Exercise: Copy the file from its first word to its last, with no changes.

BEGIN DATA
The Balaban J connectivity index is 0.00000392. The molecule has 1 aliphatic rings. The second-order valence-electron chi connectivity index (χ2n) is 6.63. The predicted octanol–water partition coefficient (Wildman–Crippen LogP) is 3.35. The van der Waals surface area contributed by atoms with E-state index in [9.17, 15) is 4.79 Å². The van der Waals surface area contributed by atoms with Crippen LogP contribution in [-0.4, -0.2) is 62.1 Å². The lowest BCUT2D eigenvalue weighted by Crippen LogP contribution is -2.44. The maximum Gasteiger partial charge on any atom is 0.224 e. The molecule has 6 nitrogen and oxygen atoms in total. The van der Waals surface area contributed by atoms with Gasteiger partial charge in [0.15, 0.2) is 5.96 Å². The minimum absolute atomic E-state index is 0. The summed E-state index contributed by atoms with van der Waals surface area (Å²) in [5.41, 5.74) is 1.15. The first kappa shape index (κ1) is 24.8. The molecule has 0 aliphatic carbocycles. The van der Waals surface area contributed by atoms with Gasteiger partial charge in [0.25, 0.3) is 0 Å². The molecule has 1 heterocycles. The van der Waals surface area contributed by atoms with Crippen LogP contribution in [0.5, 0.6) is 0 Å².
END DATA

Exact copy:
The Balaban J connectivity index is 0.00000392. The molecule has 1 aliphatic rings. The second-order valence-electron chi connectivity index (χ2n) is 6.63. The predicted octanol–water partition coefficient (Wildman–Crippen LogP) is 3.35. The van der Waals surface area contributed by atoms with E-state index in [9.17, 15) is 4.79 Å². The van der Waals surface area contributed by atoms with Crippen LogP contribution in [-0.4, -0.2) is 62.1 Å². The lowest BCUT2D eigenvalue weighted by Crippen LogP contribution is -2.44. The maximum Gasteiger partial charge on any atom is 0.224 e. The molecule has 6 nitrogen and oxygen atoms in total. The van der Waals surface area contributed by atoms with Gasteiger partial charge in [0.15, 0.2) is 5.96 Å². The minimum absolute atomic E-state index is 0. The summed E-state index contributed by atoms with van der Waals surface area (Å²) in [5.41, 5.74) is 1.15. The first kappa shape index (κ1) is 24.8. The molecule has 0 aliphatic carbocycles. The van der Waals surface area contributed by atoms with Gasteiger partial charge in [0.25, 0.3) is 0 Å². The molecule has 1 heterocycles. The van der Waals surface area contributed by atoms with Crippen LogP contribution in [0.5, 0.6) is 0 Å².